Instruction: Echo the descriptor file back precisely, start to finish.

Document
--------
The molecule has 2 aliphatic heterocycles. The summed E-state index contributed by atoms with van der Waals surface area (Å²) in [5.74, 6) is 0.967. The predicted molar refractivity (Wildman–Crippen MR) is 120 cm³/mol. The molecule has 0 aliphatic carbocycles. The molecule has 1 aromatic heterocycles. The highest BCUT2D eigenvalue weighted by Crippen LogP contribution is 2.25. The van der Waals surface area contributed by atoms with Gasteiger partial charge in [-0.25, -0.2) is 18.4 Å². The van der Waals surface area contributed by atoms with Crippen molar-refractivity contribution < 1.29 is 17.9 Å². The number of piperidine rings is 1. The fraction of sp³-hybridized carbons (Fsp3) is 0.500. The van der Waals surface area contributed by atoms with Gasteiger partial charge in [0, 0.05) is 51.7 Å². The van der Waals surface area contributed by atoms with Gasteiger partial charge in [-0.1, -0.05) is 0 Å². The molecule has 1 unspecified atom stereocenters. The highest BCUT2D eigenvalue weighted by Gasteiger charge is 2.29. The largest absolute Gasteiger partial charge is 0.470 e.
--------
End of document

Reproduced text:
The molecule has 2 aliphatic heterocycles. The summed E-state index contributed by atoms with van der Waals surface area (Å²) in [5.74, 6) is 0.967. The predicted molar refractivity (Wildman–Crippen MR) is 120 cm³/mol. The molecule has 0 aliphatic carbocycles. The molecule has 1 aromatic heterocycles. The highest BCUT2D eigenvalue weighted by Crippen LogP contribution is 2.25. The van der Waals surface area contributed by atoms with Gasteiger partial charge in [-0.25, -0.2) is 18.4 Å². The van der Waals surface area contributed by atoms with Crippen molar-refractivity contribution < 1.29 is 17.9 Å². The number of piperidine rings is 1. The fraction of sp³-hybridized carbons (Fsp3) is 0.500. The van der Waals surface area contributed by atoms with Gasteiger partial charge in [0, 0.05) is 51.7 Å². The van der Waals surface area contributed by atoms with Gasteiger partial charge in [-0.1, -0.05) is 0 Å². The molecule has 1 unspecified atom stereocenters. The highest BCUT2D eigenvalue weighted by Gasteiger charge is 2.29. The largest absolute Gasteiger partial charge is 0.470 e.